Conflict of the Canadian legislation and case law on fair dealing for educational purposes with the international norms, in particular with the three-step test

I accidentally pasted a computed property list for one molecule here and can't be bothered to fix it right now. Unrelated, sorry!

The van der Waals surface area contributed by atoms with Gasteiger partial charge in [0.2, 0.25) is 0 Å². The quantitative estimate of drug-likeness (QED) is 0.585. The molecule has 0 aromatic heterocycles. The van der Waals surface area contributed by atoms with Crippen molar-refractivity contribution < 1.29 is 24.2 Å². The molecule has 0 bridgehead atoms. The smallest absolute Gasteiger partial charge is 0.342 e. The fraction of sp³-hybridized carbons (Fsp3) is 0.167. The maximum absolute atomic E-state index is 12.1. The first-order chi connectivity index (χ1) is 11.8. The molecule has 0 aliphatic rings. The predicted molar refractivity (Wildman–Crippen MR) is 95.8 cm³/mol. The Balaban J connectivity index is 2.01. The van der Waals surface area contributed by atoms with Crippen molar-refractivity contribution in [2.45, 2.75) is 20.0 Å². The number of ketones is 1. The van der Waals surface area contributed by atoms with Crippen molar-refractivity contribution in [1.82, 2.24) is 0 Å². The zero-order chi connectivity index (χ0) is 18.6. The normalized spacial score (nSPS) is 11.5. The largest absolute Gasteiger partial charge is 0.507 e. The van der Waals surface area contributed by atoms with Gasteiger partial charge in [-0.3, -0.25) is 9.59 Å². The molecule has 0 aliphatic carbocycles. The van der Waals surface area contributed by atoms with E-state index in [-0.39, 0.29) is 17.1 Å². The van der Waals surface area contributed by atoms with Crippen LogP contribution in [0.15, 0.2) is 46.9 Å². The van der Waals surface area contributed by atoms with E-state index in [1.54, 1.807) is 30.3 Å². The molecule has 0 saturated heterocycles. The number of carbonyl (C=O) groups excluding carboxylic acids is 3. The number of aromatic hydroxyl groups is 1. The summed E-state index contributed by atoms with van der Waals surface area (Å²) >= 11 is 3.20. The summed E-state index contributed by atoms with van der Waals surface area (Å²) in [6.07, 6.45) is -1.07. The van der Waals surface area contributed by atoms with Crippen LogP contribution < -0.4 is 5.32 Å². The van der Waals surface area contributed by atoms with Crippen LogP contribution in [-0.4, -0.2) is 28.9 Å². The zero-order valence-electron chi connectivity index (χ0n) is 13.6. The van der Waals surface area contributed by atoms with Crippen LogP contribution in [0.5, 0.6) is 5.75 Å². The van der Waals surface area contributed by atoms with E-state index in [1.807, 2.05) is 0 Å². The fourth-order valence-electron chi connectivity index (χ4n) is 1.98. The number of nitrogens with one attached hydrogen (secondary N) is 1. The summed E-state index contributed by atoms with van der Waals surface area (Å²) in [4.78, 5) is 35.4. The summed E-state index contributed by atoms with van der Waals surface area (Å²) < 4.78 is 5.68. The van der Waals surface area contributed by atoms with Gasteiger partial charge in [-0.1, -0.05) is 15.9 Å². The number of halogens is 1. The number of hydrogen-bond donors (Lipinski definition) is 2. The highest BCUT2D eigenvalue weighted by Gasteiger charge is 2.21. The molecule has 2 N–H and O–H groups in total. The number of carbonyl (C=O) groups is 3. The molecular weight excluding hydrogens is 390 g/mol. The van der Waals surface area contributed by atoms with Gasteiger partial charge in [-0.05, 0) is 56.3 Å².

This paper was uploaded originally on August 23, 2018. At a hacker attack, it was removed; it is now uploaded again. In 2000, within about four months, two WTO panels interpreted the three-step test – as provided in Article 13 (for copyright) and in Article 30 (for patent rights) of the TRIPs Agreement – in accordance with the provisions of the Vienna Convention on the Law of Treaties (which also binds Canada); the first panel, where the author of this paper was a member, in a patent case between the European Communities and Canada and then a second one in a copyright case between the European Communities and the United States of America. The two panels agreed on the basic aspects of interpretation; inter alia, on that the three conditions apply on a cumulative basis; thus, failure to comply with any of them results in an exception being disallowed. As the copyright panel has confirmed it, “Article 13 cannot have more than a narrow or limited operation. Its tenor… discloses that it was not intended to provide for exceptions or limitations except for those of a limited nature.” In contrast with the WTO panels, the Supreme Court of Canada (SCC) has not analyzed the provisions of the treaties at all; it has only based its „user rights” doctrine (for the application of fair dealing) on certain comments in a book of a Canadian academic quoting two US academics. The Court has interpreted the doctrine – in the CCH case – in a special way combining it with three elements: (i) the understanding that „user rights” does not only mean that the performance of certain acts are permitted, it also means that those “rights” are at least on an equal level but rather even superior to author’s rights; (ii) the principle of „large and liberal” interpretation of fair dealing and other exceptions (although the adjectives „large” and „liberal” are just the antonyms of the criteria of the three-step test according to which exceptions may only be applied in limited, confined, special cases); (iii) six factors to be taken into account to find fair dealing, all suggesting the superiority of „user rights” (among them the impact of fair dealing on the market (normal exploitations) of works, which also is only to be taken into account; a conflict with such exploitations – in contrast with the three-step text – is not supposed to be an obstacle to find fair dealing). The paper discusses in detail why and how the Canadian copyright law has got into conflict with the international treaties due to this pro-user case law – which became particularly conspicuous when applied in the Alberta (Education) case. By the 2012 Copyright Modernization Act, amending the Canadian Copyright Act (CCA), adopted nearly in parallel with Alberta (Education), the allowable fair dealing purposes have been extended to education in general without any specification whatsoever. This differs from the provisions of the international treaties (in particular Article 10(2) of the Berne Convention) and the national laws of Canada’s main trading partners where educational exceptions are limited to special cases, and – combined with the principle of „large and liberal” interpretation of fair dealing – has the potential of getting into even more serious conflict with the three-step test. The York decision of the Federal Court has raised the hope for reestablishing the concordance of the Canadian copyright law with the international treaties. It seems, however, that for this it would also be necessary to amend the CCA by limiting the application of educational fair dealing to special cases in accordance with the three-step test. The copyright laws of Canada’s key trading partners offer appropriate examples how this may be achieved.